That December 1, 2000, on World AIDS Day, the White House released a report from the Office of National AIDS Policy summarizing the work the administration had done to combat the HIV/AIDS pandemic. Throughout his administration, President Clinton sought to make the HIV/AIDS pandemic a visible and effective priority, emphasizing that the disease was a threat to all people. At the same time, many felt disappointment that more wasn’t done, or felt that the administration’s strategies were ineffective. Research by the Centers for Disease Control for World AIDS Day 2000 indicated that the stigma surrounding HIV/AIDS infection had lessened over the previous decade, but misinformation about the disease still impacted the understanding of approximately 40% of the public. The devastating and on-going impact of the HIV/AIDS pandemic in the U.S. and across the world greatly influenced the trajectory of the latter decades of the twentieth century and would continue to do so well into the twenty-first.
Open Collections on the HIV/AIDS Epidemic on the Clinton Presidential Library's Digital Library
- 2007-1550-F, Records on the Global AIDS Crisis.
This collection focuses on the AIDS crisis in an international context, including the detainment of HIV-positive Haitian refugees at Guantanamo Bay, the US reactions to the AIDS pandemic in sub-Saharan Africa, and international cooperation. (These records have been digitized on the Clinton Digital Library.)
2019-0460-F, Records Relating to AIDS Coalition to Unleash Power (ACT UP).
This collection focuses on the AIDS Coalition to Unleash Power (ACT UP), a grassroots advocacy group founded in 1987 working to bring attention to the AIDS crisis through acts of nonviolent protest and civil disobedience. (These records have been digitized and are available on the National Archives Catalog.)
2018-0756-F, Records of Kristine Gebbie from the National AIDS Policy Office, 1993-1994.
This collection focuses on correspondence, meetings and events related to the work of the White House Office of National AIDS Policy. (These records have been digitized and are available on the National Archives Catalog.)
2018-0755-F, Patsy Fleming, Director of White House Office of National AIDS Policy, 1994-1997.
This collection focuses on the development of a national strategy for HIV/AIDS. (These records have been digitized and are available on the National Archives Catalog.)
2018-0759-F, Jeffrey Levi, Deputy Director of the White House Office of National AIDS Policy, 1995-1996.
This collection focuses on White House AIDS policy and the national strategy for HIV/AIDS, HIV testing on newborns, the 1995 White House Conference on HIV/AIDS, the Presidential Advisory Council on HIV/AIDS meetings and discussions, the 1996 National Defense Authorization Act, and the Ryan White CARE Act Reauthorization. (These records have been digitized and are available on the Clinton Digital Library.)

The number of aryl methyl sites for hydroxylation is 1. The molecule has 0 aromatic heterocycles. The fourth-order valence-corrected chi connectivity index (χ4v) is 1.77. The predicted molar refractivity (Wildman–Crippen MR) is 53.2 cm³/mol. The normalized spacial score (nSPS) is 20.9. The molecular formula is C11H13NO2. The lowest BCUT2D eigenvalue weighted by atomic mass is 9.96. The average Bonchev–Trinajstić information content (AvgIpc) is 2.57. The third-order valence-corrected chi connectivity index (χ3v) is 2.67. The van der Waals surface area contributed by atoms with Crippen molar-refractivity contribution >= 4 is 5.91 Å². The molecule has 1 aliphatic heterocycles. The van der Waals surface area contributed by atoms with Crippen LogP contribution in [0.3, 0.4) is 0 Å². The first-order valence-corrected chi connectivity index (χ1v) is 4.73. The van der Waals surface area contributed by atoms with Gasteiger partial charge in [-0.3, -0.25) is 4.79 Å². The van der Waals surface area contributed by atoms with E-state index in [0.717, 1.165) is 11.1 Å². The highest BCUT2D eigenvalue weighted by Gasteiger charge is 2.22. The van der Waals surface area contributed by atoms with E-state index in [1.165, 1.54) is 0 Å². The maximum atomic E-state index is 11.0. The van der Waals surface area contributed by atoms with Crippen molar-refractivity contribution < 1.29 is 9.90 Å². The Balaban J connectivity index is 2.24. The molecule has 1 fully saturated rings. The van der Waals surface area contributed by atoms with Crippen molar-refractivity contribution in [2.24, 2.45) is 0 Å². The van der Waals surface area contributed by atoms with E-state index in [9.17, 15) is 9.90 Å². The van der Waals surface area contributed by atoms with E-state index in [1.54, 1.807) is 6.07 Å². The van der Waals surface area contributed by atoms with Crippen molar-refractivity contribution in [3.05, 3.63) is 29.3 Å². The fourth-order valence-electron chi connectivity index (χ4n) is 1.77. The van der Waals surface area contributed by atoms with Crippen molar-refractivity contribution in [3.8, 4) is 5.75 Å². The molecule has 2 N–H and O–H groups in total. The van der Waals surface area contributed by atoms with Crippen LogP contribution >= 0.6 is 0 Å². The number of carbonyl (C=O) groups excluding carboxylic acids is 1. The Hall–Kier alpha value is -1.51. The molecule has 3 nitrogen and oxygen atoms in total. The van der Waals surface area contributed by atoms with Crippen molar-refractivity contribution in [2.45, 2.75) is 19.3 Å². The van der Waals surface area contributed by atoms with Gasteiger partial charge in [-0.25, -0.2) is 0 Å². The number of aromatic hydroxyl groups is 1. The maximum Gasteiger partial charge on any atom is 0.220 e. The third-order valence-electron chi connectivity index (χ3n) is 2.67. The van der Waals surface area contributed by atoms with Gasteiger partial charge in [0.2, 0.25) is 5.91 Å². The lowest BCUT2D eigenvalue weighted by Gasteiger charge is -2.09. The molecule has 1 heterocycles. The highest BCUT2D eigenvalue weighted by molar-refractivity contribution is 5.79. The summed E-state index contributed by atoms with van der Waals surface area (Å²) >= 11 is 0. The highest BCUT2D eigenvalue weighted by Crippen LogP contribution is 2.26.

2018-0763-F, Records relating to Eric Goosby, Interim Director of the White House Office of National AIDS Policy, 1997.
This collection focuses on the HIV Prevention Act of 1997, Medicaid access due to disability, treatment costs, needle exchange programs, the Presidential Advisory Council on HIV/AIDS, drug labeling, vaccine funding, and the AIDS Drug Assistance Program. (These records have not been digitized, and are accessible only in the Clinton Library’s Research Room.)
2018-0764-F, Files of Sandra Thurman, White House Office of National AIDS Policy, 1997-2001.
This collection focuses on healthcare, racial and ethnic disparities, funding, the impact of new treatments, prevention and global intervention strategies, housing, incarcerated populations, legislative efforts, mental health and substance abuse, and the Ryan White CARE Act Program.(These records have not been digitized, and are accessible only in the Clinton Library’s Research Room.)
2012-0045-S, Emails of Sandra Thurman, Director of White House Office of National AIDS Policy, 1997-2001.
This collection focuses on national and international AIDS/HIV policy, needle exchange programs, awareness events, and sub-Saharan Africa. (These records have been digitized and are available on the Clinton Digital Library.)
2018-0758-F, Segment 1, 2018-0758-F, Segment 2, Records of Todd Summers, Deputy Director of White House Office of National AIDS Policy, 1997-2000.
This collection focuses on HIV/AIDS policy, needle exchange programs, policy discussions, World AIDS Day, and the Presidential Advisory Council on HIV/AIDS (PACHA). (These records have been digitized and are available on the National Archives Catalog.)
2006-0947-F, Records relating to the Export-Import Bank of the United States and an HIV/AIDS program for Africa announced in July 2000.
This collection focuses on the Export-Import Bank’s announcement of $1 billion in guaranteed loans to Sub-Saharan African countries for the purchase of medicines and medical equipment to fight the spread of HIV/AIDS, as well as the 2000 G-8 summit in Okinawa and the Clinton administration’s efforts to obtain funding for the African debt relief. (These records have not been digitized, and are accessible only in the Clinton Library’s Research Room.)
https://www.hiv.gov/hiv-basics/overview/history/hiv-and-aids-timeline A Timeline of HIV and AIDS, Federal HIV/AIDS Web Council
https://www.cdc.gov/mmwr/preview/mmwrhtml/june_5.htm “Pneumocystis Pneumonia – Los Angeles,” Morbidity and Mortality Weekly Report, U.S. Centers for Disease Control, June 5, 1981.
https://www.cdc.gov/mmwr/preview/mmwrhtml/00022174.htm “Update: Mortality Attributable to HIV Infection Among Persons Aged 25-44 Years – United States, 1991, 1992,” Morbidity and Mortality Weekly Report, U.S. Centers for Disease Control, November 19, 1993.
https://www.oar.nih.gov/about/history Office of AIDS Research, National Institutes of Health
https://www.cdc.gov/mmwr/preview/mmwrhtml/00039622.htm “First 500,000 AIDS Cases - United States, 1995,” Morbidity and Mortality Weekly Report, U.S. Centers for Disease Control, November 24, 1995
https://www.aidsmemorial.org/quilt-history “The History of the AIDS Memorial Quilt,” National AIDS Memorial
https://minorityhealth.hhs.gov/assets/pdf/checked/AIDS%20Initiative%20for%20Racial%20and%20Ethnic%20Minorities.pdf “The Minority AIDS Crisis: Congressional Black Caucus prompts Administration to launch $156 million HIV/AIDS Initiative for Racial and Ethnic Minorities,” By Jennifer Brooks, Closing the Gap, HIVS/AIDS, April 1999, U.S. Department of Health and Human Services